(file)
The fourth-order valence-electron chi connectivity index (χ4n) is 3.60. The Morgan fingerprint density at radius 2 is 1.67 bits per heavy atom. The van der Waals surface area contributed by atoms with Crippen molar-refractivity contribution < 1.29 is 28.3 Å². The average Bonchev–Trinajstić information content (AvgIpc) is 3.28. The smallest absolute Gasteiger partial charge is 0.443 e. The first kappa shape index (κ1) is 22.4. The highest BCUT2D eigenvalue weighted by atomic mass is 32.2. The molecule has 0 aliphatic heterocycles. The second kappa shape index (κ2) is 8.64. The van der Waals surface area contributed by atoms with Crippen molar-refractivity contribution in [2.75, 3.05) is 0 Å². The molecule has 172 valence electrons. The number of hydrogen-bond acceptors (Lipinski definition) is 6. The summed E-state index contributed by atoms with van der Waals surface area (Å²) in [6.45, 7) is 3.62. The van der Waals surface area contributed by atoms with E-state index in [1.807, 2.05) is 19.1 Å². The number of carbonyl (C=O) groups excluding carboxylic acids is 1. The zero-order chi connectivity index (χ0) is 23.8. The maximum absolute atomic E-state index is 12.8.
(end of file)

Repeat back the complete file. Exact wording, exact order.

The fourth-order valence-electron chi connectivity index (χ4n) is 3.60. The Morgan fingerprint density at radius 2 is 1.67 bits per heavy atom. The van der Waals surface area contributed by atoms with Crippen molar-refractivity contribution < 1.29 is 28.3 Å². The average Bonchev–Trinajstić information content (AvgIpc) is 3.28. The smallest absolute Gasteiger partial charge is 0.443 e. The first kappa shape index (κ1) is 22.4. The highest BCUT2D eigenvalue weighted by atomic mass is 32.2. The molecule has 0 aliphatic heterocycles. The second kappa shape index (κ2) is 8.64. The van der Waals surface area contributed by atoms with Crippen molar-refractivity contribution in [2.75, 3.05) is 0 Å². The molecule has 172 valence electrons. The number of hydrogen-bond acceptors (Lipinski definition) is 6. The summed E-state index contributed by atoms with van der Waals surface area (Å²) in [6.45, 7) is 3.62. The van der Waals surface area contributed by atoms with E-state index in [1.807, 2.05) is 19.1 Å². The number of carbonyl (C=O) groups excluding carboxylic acids is 1. The zero-order chi connectivity index (χ0) is 23.8. The maximum absolute atomic E-state index is 12.8.